Keeping with the theme, one way to “zero” burdens is to move them. In this case, a burden isn’t completely zeroed from an overall organizational perspective. However, it is zeroed from a department or practice perspective – by repositioning the burden in an area that can better perform specific work. To the organization, overall efficiency increases as the burden is lessened; work achieves proper distribution and placement.
This positions the original department to better tackle its emerging burdens, and clears work for which it was not optimally suited. Many organizations shuffle burdens, resources and people during major reorganizations, and reorganizations are necessary from time-to-time. But what we’re talking about here are things that can be achieved between departments, without a lot of research and analysis. These are things that are large enough to be viewable through a common sense lens.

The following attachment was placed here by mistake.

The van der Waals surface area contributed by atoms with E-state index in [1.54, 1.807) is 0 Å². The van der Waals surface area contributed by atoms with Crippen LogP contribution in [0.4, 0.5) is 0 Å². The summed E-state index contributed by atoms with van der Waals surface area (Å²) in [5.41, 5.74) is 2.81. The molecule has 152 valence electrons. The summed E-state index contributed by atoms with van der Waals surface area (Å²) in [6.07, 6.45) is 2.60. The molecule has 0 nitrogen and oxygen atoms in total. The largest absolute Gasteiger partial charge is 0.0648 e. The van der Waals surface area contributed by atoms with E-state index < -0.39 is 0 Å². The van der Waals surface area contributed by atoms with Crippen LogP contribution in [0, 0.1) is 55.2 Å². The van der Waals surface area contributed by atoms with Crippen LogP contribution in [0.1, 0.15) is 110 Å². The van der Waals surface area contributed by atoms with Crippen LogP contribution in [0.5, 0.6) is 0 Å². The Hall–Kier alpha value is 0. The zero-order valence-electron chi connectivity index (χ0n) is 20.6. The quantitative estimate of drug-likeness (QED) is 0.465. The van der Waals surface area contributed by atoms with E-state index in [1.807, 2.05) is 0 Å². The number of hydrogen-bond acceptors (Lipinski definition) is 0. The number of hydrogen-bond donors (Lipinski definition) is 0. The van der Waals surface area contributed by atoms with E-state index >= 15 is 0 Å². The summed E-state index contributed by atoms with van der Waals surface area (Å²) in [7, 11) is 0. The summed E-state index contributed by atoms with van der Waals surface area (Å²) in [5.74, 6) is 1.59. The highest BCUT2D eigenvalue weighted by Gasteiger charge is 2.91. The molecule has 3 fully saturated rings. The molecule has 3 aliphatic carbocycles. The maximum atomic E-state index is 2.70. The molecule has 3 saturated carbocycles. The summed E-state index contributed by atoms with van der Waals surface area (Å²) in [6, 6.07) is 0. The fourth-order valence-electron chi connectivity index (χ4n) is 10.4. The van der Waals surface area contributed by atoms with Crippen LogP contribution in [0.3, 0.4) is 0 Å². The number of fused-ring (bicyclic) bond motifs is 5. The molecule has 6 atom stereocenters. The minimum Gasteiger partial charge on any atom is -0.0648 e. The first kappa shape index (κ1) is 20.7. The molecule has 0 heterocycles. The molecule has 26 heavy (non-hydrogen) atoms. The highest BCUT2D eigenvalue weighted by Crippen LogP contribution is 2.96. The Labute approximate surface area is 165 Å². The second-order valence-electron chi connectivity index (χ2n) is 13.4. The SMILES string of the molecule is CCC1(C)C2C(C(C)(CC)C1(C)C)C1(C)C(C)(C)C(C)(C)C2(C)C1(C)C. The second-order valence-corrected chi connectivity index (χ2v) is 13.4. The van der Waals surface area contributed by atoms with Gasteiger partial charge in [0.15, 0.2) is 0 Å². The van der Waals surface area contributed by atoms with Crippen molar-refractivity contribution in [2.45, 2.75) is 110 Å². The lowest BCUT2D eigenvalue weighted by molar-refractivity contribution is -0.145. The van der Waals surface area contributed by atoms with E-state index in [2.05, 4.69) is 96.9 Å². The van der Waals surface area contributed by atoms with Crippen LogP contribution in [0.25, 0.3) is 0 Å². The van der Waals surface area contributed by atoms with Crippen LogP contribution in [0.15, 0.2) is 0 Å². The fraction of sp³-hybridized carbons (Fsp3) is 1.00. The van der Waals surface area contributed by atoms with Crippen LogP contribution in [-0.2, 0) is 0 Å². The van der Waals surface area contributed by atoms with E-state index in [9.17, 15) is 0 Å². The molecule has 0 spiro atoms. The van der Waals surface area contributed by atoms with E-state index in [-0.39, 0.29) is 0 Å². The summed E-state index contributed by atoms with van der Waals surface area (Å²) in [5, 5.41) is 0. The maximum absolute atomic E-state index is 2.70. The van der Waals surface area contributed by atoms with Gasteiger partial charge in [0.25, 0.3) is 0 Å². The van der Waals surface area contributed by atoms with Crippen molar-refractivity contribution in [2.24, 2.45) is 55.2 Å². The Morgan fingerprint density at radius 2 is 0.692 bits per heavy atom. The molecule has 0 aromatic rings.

Often times organizations find that they’ve placed work, not according to where it is supposed to reside, but rather where the organization “found” someone willing or able to do it (perhaps forcing the issue). Over time, these sorts of placements wobble out of balance as personnel change or move up in the organization – the original good-hearted person who took on the work, or perhaps had a natural talent for it, is no longer in the position. That’s a problem. These placements of work are not even prudent at the outset – placing work based on personalities, or a reason other than appropriate business discipline, is shortsighted and does not build a solid foundation.